The Graflok back was developed in the early 1950's (I think it was introduced by Graflex in late '50 or early '51...way before my time!). It provided the advantage of the other two backs offered by Graflex ("Graphic" and "Graflex") in one. These backs were provided on Graflex cameras with film formats 2 1/4" X 3 1/4" and larger (or cameras that utilized sheet/plate film).
The "Graphic" back is a spring back the is not meant to be removed (although there are mod kits with large springs for inserting a roll film back). The back has a ground glass screen. The film holders were supported against the camera by the pressure of the spring back. This back allowed for use of the standard 2 sheet film/plate holders and film pack adapters only. As new accessories were added such as Roll Film backs, Graflarger back (cold light box for utilizing the camera as an enlarger) and Polaroid back, the need for a different system became evident. The Graphic back was around for decades prior to the introduction of the Graflok back, which replaced it. It should be noted that film holders for a Graphic back remained compatible with the Graflok back.
The "Graflex" back was commonly used on Graflex reflex cameras (but was also available on their other cameras such as Crown and Speed Graphics). This back also contains a ground glass panel for focusing. It MUST be removed before film holders are attached to the camera. The film holders are held in place by two retaining clips. Additionally, the Graflex film holders had a different design/shape that IS NOT COMPATIBLE with the Graphic or Graflok back (in otherwords, a film holder for a Graflex back has a unique design). Since the Graflex was removable, accessories such as roll film backs were available. It was available through 1963 on the 3 1/4 X 4 1/4 Super D Graphic. I think its availabilty on the press cameras was phased out during the early 1950's.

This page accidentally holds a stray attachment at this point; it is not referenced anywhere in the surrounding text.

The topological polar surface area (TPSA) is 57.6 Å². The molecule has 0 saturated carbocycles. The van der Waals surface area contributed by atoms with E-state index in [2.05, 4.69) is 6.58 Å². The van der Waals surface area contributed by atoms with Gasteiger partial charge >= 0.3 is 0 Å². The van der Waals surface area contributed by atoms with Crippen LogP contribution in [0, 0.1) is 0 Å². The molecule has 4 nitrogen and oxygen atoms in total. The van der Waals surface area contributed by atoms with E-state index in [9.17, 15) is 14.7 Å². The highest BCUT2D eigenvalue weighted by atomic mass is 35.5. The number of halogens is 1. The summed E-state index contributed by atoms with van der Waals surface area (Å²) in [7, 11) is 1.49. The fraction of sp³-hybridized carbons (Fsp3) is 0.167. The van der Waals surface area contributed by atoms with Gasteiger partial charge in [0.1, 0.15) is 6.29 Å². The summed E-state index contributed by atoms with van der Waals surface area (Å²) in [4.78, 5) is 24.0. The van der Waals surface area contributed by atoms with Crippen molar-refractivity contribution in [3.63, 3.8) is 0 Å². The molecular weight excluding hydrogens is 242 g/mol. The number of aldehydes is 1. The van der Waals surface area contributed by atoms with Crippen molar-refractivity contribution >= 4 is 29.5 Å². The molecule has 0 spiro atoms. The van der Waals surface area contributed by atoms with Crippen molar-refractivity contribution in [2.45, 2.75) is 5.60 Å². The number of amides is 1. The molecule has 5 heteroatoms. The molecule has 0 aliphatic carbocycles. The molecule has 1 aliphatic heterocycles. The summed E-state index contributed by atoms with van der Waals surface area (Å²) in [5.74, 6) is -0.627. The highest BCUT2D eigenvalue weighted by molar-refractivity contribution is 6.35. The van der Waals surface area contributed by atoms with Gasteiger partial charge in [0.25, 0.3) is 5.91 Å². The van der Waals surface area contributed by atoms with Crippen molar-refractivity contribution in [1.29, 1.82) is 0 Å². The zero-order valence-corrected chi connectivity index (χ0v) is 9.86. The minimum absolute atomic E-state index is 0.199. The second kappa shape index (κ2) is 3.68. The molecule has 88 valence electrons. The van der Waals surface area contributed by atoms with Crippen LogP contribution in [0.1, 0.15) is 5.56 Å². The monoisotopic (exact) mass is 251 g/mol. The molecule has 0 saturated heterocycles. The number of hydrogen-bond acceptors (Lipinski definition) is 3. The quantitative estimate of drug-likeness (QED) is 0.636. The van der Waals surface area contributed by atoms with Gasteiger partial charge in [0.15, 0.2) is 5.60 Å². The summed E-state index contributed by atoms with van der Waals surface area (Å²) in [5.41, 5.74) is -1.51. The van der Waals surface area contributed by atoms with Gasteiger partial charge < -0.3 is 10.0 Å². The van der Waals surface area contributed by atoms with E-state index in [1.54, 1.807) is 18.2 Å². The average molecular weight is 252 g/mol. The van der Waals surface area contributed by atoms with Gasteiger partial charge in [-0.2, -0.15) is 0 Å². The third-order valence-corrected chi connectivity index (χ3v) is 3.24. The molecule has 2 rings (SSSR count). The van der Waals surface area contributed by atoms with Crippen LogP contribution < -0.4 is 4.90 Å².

The "Graflok" back, which has the advantage of being a spring back and/or removable back for larger accessories, is the universal large format back since the early 1950's. Of course, the back has a ground glass focusing screen as well. Other large format manufacturers, such as Linhof, Sinar, etc. adapted this style too. All large format accessories for the past five decades have been designed for compatibility with this back. For this reason, many camera owners have retrofit Graflok backs in place of the Graflex and Graphic backs.
In summary, many accessories by Graflex were made in two formats:
1) for the long time Graflex back, primarily used on Graflex SLR's.
2) for use with the Graphic or Graflok (now the standard).
Hence there are two style Grafmatic backs. The Graflex version is much more rare.
Hope this explains it without too much confusion.
J. P. Mose
-- J. P. Mose (firstname.lastname@example.org), December 18, 2001.
I received one as a gift a while ago. In addition to the convenience, it's great for film tests since it imprints a number on each sheet. That way, you don't have to cut corners on the sheets before development, you can just refer back to your notes when you are ready to print.
-- Erik Asgeirsson (email@example.com), December 25, 2001.